When we have shouted ourselves hoarse
and returned home from the parade,
forgive our wavering commitment to love.

When we have finished our hymns
and departed from the comforts of worship,
forgive our fickle faithfulness.

When we have passed the plate of bread
and swept up all the last crumbs,
forgive our refusal to extend sanctuary.

When we have draped flowers on the altar
and bathed in their perfume of death,
forgive our neglect of our neighbors’ suffering.

And when we have waited through the night
and paced all day in disappointed prayer,
forgive our denial of your revelation.

cross-posted at RevGalBlogPals

Lent 40 (Holy Saturday)

Let us be together
in the silence
of memories

. . .

I remember
the pleasure of his company
around a table with friends
bread crust crumbling
in our fingers

. . .

There was the day
I was sinking, overwhelmed
by the storm, but there he was —
as if catching me was
no big deal

. . .

We walked miles with him,
remember? God, how we walked!
The villages and the hills and the temples
and of course all those people all the time —
and Peter’s constant complaining, ha!

. . .

The last time I saw him
he was walking away from us
and he didn’t look back. He knew
what we couldn’t know. How I wish
that he had looked back.

Lent 39 (Good Friday)

You are
true to your word
even to the point of death.
Who really does that

You are
the First and Last
Word, the holy action
and now: the brutal

You are
the Word that heals
a salve from the tongue
a welcome whisper
in my ear

You are
the expression
of God’s word spoken
across chaos at

You are
an implanted word
a seed sown in secret hope
growing through turmoil
waiting to bloom

Lent 37 (Lonely)

One last walk
before the very last one.
A stroll with only
the streetlights for company
a tin can for amusement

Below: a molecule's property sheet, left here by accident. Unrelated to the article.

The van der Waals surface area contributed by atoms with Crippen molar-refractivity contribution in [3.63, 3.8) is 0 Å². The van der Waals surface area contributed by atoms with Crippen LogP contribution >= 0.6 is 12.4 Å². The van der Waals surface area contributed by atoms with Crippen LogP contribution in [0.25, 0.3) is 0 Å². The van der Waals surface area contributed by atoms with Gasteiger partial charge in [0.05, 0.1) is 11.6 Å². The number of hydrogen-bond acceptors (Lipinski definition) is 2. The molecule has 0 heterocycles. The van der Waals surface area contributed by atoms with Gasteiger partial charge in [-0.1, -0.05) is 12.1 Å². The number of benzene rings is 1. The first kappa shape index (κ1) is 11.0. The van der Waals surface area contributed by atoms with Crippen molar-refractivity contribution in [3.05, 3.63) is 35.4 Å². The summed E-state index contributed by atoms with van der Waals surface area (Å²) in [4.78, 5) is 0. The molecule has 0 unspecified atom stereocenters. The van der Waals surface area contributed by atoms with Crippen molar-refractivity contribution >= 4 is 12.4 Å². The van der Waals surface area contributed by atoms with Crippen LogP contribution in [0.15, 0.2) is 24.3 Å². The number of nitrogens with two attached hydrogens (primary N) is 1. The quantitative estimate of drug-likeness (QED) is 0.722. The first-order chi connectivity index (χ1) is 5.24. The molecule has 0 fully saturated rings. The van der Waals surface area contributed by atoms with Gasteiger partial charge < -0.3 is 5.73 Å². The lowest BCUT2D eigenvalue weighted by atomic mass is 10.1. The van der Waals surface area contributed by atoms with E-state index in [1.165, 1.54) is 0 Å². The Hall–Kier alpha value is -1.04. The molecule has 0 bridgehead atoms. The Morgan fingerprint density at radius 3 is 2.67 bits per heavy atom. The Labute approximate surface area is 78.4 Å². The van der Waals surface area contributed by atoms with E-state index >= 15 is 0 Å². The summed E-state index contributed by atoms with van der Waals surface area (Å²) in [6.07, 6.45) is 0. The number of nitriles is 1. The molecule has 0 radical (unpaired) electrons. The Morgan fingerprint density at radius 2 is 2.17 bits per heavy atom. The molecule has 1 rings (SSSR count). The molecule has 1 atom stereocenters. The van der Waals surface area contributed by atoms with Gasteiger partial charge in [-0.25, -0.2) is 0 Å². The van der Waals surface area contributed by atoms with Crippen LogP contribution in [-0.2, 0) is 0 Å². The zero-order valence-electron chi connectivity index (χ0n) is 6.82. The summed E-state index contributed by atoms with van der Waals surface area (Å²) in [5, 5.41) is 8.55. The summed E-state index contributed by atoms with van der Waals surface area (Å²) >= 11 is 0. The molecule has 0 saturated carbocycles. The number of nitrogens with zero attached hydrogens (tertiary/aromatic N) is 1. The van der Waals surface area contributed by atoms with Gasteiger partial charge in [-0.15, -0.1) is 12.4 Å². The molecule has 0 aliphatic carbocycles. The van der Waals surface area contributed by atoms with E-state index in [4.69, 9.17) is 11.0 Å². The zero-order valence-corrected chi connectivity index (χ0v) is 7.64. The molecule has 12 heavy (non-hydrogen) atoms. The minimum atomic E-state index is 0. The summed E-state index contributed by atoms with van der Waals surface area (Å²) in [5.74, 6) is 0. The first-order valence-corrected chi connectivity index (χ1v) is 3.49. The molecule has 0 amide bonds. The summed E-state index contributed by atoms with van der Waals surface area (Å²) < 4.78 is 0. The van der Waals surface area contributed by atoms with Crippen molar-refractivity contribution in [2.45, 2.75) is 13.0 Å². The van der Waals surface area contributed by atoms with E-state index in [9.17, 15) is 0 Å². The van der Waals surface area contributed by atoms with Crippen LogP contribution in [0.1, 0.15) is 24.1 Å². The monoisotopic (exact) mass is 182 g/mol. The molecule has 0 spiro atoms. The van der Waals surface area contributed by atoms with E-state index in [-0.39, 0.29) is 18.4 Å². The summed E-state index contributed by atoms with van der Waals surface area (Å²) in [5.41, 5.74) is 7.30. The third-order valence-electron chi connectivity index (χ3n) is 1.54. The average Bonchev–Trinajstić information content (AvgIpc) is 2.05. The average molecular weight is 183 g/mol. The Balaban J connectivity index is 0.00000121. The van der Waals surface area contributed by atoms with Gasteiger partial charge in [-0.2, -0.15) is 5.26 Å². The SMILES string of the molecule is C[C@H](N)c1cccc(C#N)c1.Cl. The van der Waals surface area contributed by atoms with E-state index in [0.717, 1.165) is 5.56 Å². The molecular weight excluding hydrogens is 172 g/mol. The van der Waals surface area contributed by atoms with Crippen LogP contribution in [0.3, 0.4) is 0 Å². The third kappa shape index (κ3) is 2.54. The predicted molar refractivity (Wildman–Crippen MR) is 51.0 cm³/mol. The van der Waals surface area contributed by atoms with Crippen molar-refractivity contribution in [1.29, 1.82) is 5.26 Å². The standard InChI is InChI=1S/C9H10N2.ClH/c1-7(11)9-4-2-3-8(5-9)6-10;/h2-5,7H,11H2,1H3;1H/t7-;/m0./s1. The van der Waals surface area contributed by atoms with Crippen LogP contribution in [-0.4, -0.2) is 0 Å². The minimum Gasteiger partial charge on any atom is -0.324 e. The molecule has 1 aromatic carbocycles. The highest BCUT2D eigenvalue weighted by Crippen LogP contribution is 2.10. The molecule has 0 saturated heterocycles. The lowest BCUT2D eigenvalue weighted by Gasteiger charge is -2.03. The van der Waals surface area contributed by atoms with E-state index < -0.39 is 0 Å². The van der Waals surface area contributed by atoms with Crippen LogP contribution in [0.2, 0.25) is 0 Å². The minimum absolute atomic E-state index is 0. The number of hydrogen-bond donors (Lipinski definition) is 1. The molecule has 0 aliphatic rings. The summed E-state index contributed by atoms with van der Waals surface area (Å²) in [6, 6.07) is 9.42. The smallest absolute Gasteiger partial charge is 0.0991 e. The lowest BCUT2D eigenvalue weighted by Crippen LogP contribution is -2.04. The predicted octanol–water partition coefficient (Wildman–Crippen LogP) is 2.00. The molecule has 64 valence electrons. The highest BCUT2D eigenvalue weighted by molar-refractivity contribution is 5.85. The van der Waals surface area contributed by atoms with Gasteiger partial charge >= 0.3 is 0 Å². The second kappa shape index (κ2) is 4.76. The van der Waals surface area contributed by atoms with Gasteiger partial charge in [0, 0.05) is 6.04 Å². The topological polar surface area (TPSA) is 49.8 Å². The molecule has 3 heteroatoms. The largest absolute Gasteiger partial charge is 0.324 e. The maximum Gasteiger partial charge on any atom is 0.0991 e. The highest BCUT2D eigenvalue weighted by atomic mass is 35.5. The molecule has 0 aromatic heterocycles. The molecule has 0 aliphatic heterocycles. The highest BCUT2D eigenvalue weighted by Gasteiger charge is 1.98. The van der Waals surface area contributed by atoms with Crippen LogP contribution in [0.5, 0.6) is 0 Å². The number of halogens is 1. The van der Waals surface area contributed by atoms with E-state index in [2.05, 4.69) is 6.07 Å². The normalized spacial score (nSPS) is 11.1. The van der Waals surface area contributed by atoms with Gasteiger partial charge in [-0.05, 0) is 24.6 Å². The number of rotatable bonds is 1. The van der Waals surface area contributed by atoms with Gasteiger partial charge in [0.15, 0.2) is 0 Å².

and thoughts
best left unsaid.
Take one walk alone
Brother Jesus
before the very last one.
One more time
just to look at the stars
and to listen for the laughter
from inside lit houses.
Don’t let your mind linger
on the loneliness
that comes with creating the space
in which others can love anew
but not you — you
will always be the one
who gave the gift of such space to others
not the one who lived within it.
Hands propped
in your pockets, shoulders
low in resignation for one last look
at all that you have loved.
Though it could not manage to love you
it will glorify you into a lovely idol
that will last for centuries
inspiring art and war.
You will be like Helen,
won’t that be wonderful Jesus?
One last walk, slowly
no need to rush.
Tomorrow will be full.
it will rain —
that would be fitting
for the weariness
that awaits.
One last long walk
in loneliness.
It is almost done.

Lent 36 (The Cock Crows Twice)

The worst of all sins:
the willful concealing of the self
before the very Being and Lover of all selves
…yet I must ask: how can I do otherwise?
For you with your passion for love
have drawn near but then
left me too exposed
vulnerable to knowing, vulnerable to being known
And I resent both the magnanimous gift
and that most intimate gaze.
So I pull the covers
over my head
and choose
the sin.
God is a ghost
and I will not be haunted.